The Lloyd & McCullough Laboratory
Dr. Amanda McCullough
Dr. McCullough earned her PhD in Cellular and Molecular Biology from the University of Vermont. She completed postdoctoral training in the Division of Hematology & Medical Oncology at Oregon Health & Science University and in the Department of Human Biological Chemistry & Genetics at the University of Texas Medical Branch. She is currently an Associate Professor in the Department of Molecular & Medical Genetics and the Oregon Institute of Occupational Health Sciences. Dr. McCullough serves as the co-Director of the Molecular & Medical Genetics Graduate Program..
Dr. R. Stephen Lloyd
R. Stephen Lloyd earned his PhD in molecular biology at the University of Texas, MD Anderson Hospital and Tumor Institute in Houston and carried out postdoctoral training at Stanford University. Following employment with a genetic engineering company, he has been a faculty member at three US medical schools, including Vanderbilt University, University of Texas Medical Branch (UTMB) at Galveston, and Oregon Health & Science University (OHSU). During his career in academia, he has served as the Principal Investigator of a National Institute of Environmental Health Sciences (NIEHS) Center (UTMB), the Director of the Center in Environmental Health & Medicine (UTMB), and the Director of the Center for Research in Occupational and Environmental Toxicology (OHSU). Dr. Lloyd has authored 219 peer-reviewed publications and 27 review articles. His laboratoryan American Cancer Society Faculty Research Award, a Faculty Research Award from the Graduate School of Biomedical Sciences, UTMB, and an Outstanding Achievement Award in Research at OHSU.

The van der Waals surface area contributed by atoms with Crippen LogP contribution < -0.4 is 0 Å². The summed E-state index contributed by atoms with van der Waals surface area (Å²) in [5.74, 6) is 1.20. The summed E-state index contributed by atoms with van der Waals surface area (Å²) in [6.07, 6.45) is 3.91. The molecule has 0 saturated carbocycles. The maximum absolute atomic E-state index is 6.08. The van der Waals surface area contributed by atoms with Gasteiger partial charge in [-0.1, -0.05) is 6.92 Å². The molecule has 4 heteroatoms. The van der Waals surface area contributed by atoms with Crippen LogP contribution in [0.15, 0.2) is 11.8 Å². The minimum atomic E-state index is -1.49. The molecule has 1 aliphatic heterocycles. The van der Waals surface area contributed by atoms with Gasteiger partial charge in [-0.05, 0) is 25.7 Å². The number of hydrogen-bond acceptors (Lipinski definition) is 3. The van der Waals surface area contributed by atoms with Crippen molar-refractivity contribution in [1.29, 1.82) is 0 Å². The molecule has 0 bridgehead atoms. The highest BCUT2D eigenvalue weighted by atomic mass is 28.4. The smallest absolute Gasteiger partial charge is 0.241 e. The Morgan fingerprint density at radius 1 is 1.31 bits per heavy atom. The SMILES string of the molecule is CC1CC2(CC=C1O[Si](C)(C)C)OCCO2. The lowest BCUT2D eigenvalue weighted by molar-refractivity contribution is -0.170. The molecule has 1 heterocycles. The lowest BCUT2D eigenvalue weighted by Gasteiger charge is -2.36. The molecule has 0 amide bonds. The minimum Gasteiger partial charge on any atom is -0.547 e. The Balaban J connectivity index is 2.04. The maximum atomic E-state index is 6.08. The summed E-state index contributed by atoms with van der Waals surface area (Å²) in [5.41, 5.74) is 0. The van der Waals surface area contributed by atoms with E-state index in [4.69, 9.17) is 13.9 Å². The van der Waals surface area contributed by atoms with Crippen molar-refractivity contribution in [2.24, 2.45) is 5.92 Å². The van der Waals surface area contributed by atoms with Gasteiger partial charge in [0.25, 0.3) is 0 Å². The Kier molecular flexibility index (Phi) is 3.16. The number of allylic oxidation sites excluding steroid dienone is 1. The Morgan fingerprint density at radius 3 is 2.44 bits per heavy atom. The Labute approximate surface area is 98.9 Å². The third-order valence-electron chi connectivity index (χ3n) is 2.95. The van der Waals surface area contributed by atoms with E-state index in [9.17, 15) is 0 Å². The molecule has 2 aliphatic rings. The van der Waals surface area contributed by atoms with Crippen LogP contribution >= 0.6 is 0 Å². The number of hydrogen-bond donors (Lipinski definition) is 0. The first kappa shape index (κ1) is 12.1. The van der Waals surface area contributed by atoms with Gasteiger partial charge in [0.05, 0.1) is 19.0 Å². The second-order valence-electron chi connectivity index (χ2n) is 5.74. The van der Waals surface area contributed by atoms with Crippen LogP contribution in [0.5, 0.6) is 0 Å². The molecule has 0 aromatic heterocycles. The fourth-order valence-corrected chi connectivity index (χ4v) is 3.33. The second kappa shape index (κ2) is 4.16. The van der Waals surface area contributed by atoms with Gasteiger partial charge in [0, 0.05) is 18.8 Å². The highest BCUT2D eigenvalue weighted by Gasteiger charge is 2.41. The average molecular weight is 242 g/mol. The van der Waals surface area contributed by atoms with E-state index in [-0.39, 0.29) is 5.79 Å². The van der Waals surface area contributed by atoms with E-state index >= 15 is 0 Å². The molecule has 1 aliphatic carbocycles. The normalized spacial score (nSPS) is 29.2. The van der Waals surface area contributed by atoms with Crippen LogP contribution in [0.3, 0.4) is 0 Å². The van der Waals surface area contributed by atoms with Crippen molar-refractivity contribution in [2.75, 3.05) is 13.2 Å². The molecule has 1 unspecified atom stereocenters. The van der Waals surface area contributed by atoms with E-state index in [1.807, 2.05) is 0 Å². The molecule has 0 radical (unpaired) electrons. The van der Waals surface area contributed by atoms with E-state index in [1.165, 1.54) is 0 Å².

The research within our laboratories is concentrated in three major areas that have as a central theme, the biochemical mechanisms of DNA repair and replication in response to environmental toxicant exposures. These systems are directly germane to human cancers, metabolic syndrome, and aging. First, we are interested in understanding the cellular pathways for the tolerance, mutagenesis, and repair of alkylated, ring-fragmented purines (Fapy-dG adducts), DNA interstrand crosslinks, and DNA-protein crosslinks. These DNA adducts are formed as a consequence of environmental exposure to reactive aldehydes and as a result of endogenous metabolism. Second, we are investigating the biochemical mechanisms and therapeutic applications of ultraviolet (UV) light-induced DNA damage-specific glycosylases for the prevention of skin cancer and UV-induced immunosuppression. Third, we are using biochemical, cellular and animal models to investigate repair of oxidatively-induced DNA damage that is initiated by either NEIL1 or OGG1 DNA glycosylases. Defects in these pathways contribute to lung and liver cancers and the absence of these enzymes can lead to the development of many of the symptoms of metabolic disease. See our current projects.